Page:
Their inspired tactic — which has worked so well that they would be crazy to abandon it — has been to take a wildly extreme position and stick to it with the obstinacy of a mule. When Democrats offer to negotiate, Republicans increase their demands. The result is that they shift the battlefield and end up fighting on terrain so friendly that they literally can’t lose.

Go. Read the entire column. I think you’ll find yourself nodding in full agreement. Especially if you have been paying attention these past few months.

Reducing the deficit

 Posted by at 08:29  Politics
Apr 112011

I did some thinking in the shower this morning. That is where I sometimes do my best thinking. Here’s what I was thinking:

Reducing the deficit. That seems to be all the rage among politicians these days. I don’t really see the need to reduce the deficit right now. After all, you don’t save the beast by starving it to death. However, if you really are serious about the whole reducing the deficit thing, here is how you do it:

  1. Tax the churches. They are, in truth, nothing more than big businesses built upon fantasy and human insecurity. And they have a lot of money. A lot of money. So, tax the churches.
  2. Eliminate the tax breaks for the super rich. The millionaires and billionaires do not need the tax breaks and will, thank you very much, get along just fine without them. So tax them at the same rate at which they were taxed when conservative god Ronald Reagan occupied the White House.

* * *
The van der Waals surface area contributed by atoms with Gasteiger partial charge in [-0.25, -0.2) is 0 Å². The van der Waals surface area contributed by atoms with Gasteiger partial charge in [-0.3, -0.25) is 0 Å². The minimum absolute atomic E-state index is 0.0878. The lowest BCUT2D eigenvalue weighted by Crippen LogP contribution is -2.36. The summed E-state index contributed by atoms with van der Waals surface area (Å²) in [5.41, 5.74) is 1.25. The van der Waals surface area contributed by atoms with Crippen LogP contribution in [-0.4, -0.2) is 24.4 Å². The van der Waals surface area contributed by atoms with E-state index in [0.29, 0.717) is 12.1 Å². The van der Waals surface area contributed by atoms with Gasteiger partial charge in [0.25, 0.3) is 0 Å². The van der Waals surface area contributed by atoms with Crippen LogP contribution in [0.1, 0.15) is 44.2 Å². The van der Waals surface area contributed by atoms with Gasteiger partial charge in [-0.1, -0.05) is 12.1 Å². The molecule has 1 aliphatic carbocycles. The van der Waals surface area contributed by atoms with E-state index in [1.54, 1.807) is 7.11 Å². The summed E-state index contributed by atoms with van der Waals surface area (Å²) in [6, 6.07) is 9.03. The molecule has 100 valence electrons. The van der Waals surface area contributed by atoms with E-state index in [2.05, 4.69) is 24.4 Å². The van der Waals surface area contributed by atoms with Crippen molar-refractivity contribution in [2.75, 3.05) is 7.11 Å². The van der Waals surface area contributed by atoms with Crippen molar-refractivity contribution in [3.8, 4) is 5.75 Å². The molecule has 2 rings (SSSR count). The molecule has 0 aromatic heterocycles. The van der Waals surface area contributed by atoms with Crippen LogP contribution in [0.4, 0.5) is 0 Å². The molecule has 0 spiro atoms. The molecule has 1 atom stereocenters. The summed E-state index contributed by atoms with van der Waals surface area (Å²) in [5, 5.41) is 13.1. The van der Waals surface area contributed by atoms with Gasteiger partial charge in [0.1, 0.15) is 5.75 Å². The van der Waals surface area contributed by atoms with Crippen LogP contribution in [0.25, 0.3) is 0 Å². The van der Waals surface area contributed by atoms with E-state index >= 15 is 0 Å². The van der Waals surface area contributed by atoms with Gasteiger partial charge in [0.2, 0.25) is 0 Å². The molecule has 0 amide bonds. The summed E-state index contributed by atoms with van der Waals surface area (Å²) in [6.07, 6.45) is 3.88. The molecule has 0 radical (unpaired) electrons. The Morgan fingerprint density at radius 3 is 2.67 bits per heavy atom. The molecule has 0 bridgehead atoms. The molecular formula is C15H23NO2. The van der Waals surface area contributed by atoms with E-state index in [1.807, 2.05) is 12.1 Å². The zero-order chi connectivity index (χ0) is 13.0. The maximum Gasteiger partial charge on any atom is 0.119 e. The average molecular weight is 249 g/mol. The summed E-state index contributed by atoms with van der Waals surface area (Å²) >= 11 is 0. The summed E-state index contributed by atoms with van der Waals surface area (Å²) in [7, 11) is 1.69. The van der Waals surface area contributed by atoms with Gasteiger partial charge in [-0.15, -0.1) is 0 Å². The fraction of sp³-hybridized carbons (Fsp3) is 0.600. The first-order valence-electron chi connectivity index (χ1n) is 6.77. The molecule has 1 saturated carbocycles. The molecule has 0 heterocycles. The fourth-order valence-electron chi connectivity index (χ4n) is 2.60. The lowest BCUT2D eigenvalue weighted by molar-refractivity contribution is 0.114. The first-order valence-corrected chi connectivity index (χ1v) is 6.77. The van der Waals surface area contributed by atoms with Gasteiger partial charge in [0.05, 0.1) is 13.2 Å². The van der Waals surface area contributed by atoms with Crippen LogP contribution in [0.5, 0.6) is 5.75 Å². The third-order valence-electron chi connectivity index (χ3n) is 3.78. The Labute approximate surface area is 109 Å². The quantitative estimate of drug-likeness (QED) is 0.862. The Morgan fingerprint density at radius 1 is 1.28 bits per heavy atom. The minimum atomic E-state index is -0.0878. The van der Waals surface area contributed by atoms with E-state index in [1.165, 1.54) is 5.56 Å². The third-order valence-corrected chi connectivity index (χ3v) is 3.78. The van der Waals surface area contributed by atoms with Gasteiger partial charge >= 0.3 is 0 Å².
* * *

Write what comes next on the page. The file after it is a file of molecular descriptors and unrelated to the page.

3. Do away with the corporate tax loopholes. It is simply ridiculous that huge corporations like General Electric and Exxon/Mobil can make record profits every year, pay their executives millions and billions of dollars and yet pay no federal taxes. If, as the Roberts Supreme Court maintains, corporations have the same rights as people, then they should be paying taxes just like the rest of us people.
  4. No more bailouts for the banks and huge corporations. They should have to sink or swim just like the rest of us. Besides, they just use the billions we give them in bailouts to give their executives big fat salaries and bonuses. Also, see the thing about the Roberts court above.
  5. And, last but not least, stop electing Republicans. Republicans do not know how to manage money. They don’t.

So that is what I was thinking about in the shower this morning. How about you?

Weekly Address 04-09-11

 Posted by at 09:00  Politics
Apr 092011